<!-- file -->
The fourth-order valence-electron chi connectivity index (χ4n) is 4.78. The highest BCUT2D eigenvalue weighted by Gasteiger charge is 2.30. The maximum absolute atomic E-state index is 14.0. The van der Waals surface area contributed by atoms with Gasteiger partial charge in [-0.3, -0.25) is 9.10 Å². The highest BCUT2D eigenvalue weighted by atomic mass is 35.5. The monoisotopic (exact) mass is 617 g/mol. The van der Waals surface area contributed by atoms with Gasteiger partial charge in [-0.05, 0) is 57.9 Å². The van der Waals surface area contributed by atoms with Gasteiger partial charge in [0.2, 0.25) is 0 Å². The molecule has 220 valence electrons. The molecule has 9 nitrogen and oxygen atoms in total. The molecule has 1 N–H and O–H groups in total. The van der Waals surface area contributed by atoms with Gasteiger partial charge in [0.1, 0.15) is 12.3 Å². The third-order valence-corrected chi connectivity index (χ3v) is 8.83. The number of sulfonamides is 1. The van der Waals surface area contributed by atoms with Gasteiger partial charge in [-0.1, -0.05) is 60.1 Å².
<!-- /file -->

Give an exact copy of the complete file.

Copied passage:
The fourth-order valence-electron chi connectivity index (χ4n) is 4.78. The highest BCUT2D eigenvalue weighted by Gasteiger charge is 2.30. The maximum absolute atomic E-state index is 14.0. The van der Waals surface area contributed by atoms with Gasteiger partial charge in [-0.3, -0.25) is 9.10 Å². The highest BCUT2D eigenvalue weighted by atomic mass is 35.5. The monoisotopic (exact) mass is 617 g/mol. The van der Waals surface area contributed by atoms with Gasteiger partial charge in [-0.05, 0) is 57.9 Å². The van der Waals surface area contributed by atoms with Gasteiger partial charge in [0.2, 0.25) is 0 Å². The molecule has 220 valence electrons. The molecule has 9 nitrogen and oxygen atoms in total. The molecule has 1 N–H and O–H groups in total. The van der Waals surface area contributed by atoms with Gasteiger partial charge in [0.1, 0.15) is 12.3 Å². The third-order valence-corrected chi connectivity index (χ3v) is 8.83. The number of sulfonamides is 1. The van der Waals surface area contributed by atoms with Gasteiger partial charge in [-0.1, -0.05) is 60.1 Å².